Samples have histories. Rappers have histories. Slang, flows, and dance moves and drum patterns all have histories. BARS and neighborhoods also have histories. In Hip Hop, various histories are proudly put on display and celebrated, and sometimes openly contested1. One can apply the same methodology to diplomacy. In this entry I do exactly that.
History of Diplomacy ≠ Historicity of Diplomacy
First of all, we have to acknowledge that the history of diplomacy is not the same as the historicity of diplomacy; that it has developed through history or “how it actually evolves /…/ as opposed to how it portrays itself” (Wacquant, 2012, p. 76). This is something that can be said fruitfully about many things. For example, in my master’s thesis I studied the historicity of tourism, which required giving context to and examine how certain activities became what we today recognize as tourism. Just for reference, check out the Wikipedia page for diplomacy:
It describes a very common understanding of diplomacy and its origin. But as I was crate digging research a few weeks ago, I came across an article by Noé Carnago – an Associate Professor in International Relations at the University of Basque Country. The article was titled Diplomacy Decentralized: Latin American Substate Couples. The title caught my attention. ‘Diplomacy Decentralized’ clearly points to a realm that DIY Cultural Diplomacy is designed to explore. In the article, which I recommend in its totality, one passage in particular stood out to me:
For, in spite of its many ambivalences, it [Aymara alliance] entails an unexpected displacement of relevance from the diplomatic system – understood as a matter of states, regardless of its possible administrative reformulations – to a new, or perhaps a very old, understanding of diplomacy as heterology whereby its ultimate anthropological value is vindicated, not only as a way of mediating the estrangement between the self and the other (Der Derian, 1987), while simultaneously affirming its transformational value for all the involved political subjectivities (Constantinou, 2010).Cornago, 2014, p. 140
In the context of this quote, Cornago is conveying the political nuance offered by the transnational indigenous diplomacy of the Aymara. In the quote, nonetheless, two things I found particularly useful for DIY Cultural Diplomacy: (1) diplomacy as ‘mediating estrangement’ and (2) diplomacy’s ‘transformational value’ in an older understanding of it. I followed up on the references; Der Derian and Constantinou respectively2. Cornago, Der Derian and Constantinou now metaphorically form A Tribe Called Quest, as far as diplomacy is concerned in DIY Cultural Diplomacy. And DIY Cultural Diplomacy is People’s Instinctive Travels and the Paths of Rhythm.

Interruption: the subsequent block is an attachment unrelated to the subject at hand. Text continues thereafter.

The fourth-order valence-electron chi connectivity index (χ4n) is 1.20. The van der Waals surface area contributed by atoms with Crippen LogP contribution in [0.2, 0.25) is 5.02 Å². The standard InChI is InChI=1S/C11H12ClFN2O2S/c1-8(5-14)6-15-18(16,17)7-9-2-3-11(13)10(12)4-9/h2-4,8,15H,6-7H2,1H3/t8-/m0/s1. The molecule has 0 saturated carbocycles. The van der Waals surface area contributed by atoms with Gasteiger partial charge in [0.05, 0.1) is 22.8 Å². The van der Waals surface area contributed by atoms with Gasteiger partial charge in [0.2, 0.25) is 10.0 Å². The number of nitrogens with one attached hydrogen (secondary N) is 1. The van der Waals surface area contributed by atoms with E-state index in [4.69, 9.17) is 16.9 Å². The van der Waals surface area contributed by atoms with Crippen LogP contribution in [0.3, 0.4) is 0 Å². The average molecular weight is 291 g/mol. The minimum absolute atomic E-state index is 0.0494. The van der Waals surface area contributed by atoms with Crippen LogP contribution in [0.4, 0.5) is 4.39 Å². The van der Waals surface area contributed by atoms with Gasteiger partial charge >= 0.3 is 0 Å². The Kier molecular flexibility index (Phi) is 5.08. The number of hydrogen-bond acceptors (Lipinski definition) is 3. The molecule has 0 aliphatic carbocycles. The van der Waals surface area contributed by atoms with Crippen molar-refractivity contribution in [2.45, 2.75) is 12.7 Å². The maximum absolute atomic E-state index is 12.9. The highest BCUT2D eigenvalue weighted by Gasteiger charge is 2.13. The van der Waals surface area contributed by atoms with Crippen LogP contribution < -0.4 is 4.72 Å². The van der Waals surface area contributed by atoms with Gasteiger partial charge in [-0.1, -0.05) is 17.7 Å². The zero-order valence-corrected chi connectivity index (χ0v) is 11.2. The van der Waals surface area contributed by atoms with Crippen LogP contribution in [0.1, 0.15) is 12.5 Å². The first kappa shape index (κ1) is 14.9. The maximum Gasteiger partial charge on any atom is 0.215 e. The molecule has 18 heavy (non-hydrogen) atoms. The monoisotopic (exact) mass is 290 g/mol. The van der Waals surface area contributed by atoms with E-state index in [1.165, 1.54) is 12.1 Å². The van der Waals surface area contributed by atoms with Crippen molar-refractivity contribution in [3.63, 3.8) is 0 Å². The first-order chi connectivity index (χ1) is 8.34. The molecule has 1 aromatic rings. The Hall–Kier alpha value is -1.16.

What follows are samples from Der Derian’s, Costantinou’s and Cornago’s scholarship. After that, I briefly reflect on what this does to this project’s main motif.
James Der Derian
What knowledge we do have of the practice and principles of diplomacy is largely drawn from the works of former diplomats. /…/ Their histories of diplomacy tend to be sketchy and rather anecdotal, and their theories of diplomacy, when they do exist, usually consist of underdeveloped and implicit propositions.Der Derian, 1987, p. 91
Der Derian considers diplomacy to not be exclusive to accredited representatives of the state. In fact, he goes even further and claims that those who insist on diplomacy being an exclusively state-centered program show their ‘conservative preference’ for the current international political order. This position clarifies as one gets closer to his main point: the history of diplomacy is the history of the mediation of estrangement. I’ll explain, very briefly.
We can consider the meaning of diplomacy to be mediation: to mediate between different positions, causes, opinions etc. And estrangement, also known as alienation, is arguably a very common feeling that can be attributed to living life in a society. Der Derian shows us this by reviewing theories of alienation in history. In the article I read, he revisits alienation theories of Kant, Hegel, Marx and Sartre to name a few. What happens when we put these two concepts together (mediation and estrangement) is that diplomacy becomes as heterogenous and variable as one can imagine estrangement. To practice diplomacy, then, becomes an expanded and inclusive concept. This is very theoretical stuff, but as we move on to Constantinou it becomes more accessible what the implications are for thinking in this way.
Throughout history, if we are not restricted to looking at it from a state-centric perspective, diplomacy has been practised by different actors and via different media over different issues.Constantinou, 2016, p. 3
Like Der Derian, Constantinou turns to history in order to show the width and heterogeneity of diplomacy. He does this through discussing examples, with the help of precursory theoretical work. Basically, Constantinou expands the who, when and where of diplomacy and how it is practiced. His example of Saint Paul the Apostle communicates the following logic. l will paraphrase:
Thee who comes in ‘good cause’ is an ambassador, not by accreditation of some formal entity. And thou shall be judged by the usefulness of your conduct and how well you mediate alienation and material needs of the other (Constantinou, 2016, pp. 12–13). (Excuse my bad and inconsistent old English).
The point of this logic is to illustrate that diplomacy can be a way of life, and not only a profession. In fact, Constantinou, Cornago and McConnell have elsewhere discussed that diplomacy as a profession – as a particular skill or technique – is a gross reduction of what it was and what it can be. The professionalization of diplomacy has resulted in a significant loss of responsibility, they argue (Constantinou et al., 2016). Instead, diplomacy can be something located in the everyday; in our capacity to mediate between people, causes, needs, and various alienated things.
This makes me think of Hip Hop. What if we look at it as a transmedial sub-lateral mediation of estrangement? Does that feel strange or perhaps pretentious? The following words by Cornago offers explanation to why this might be the case.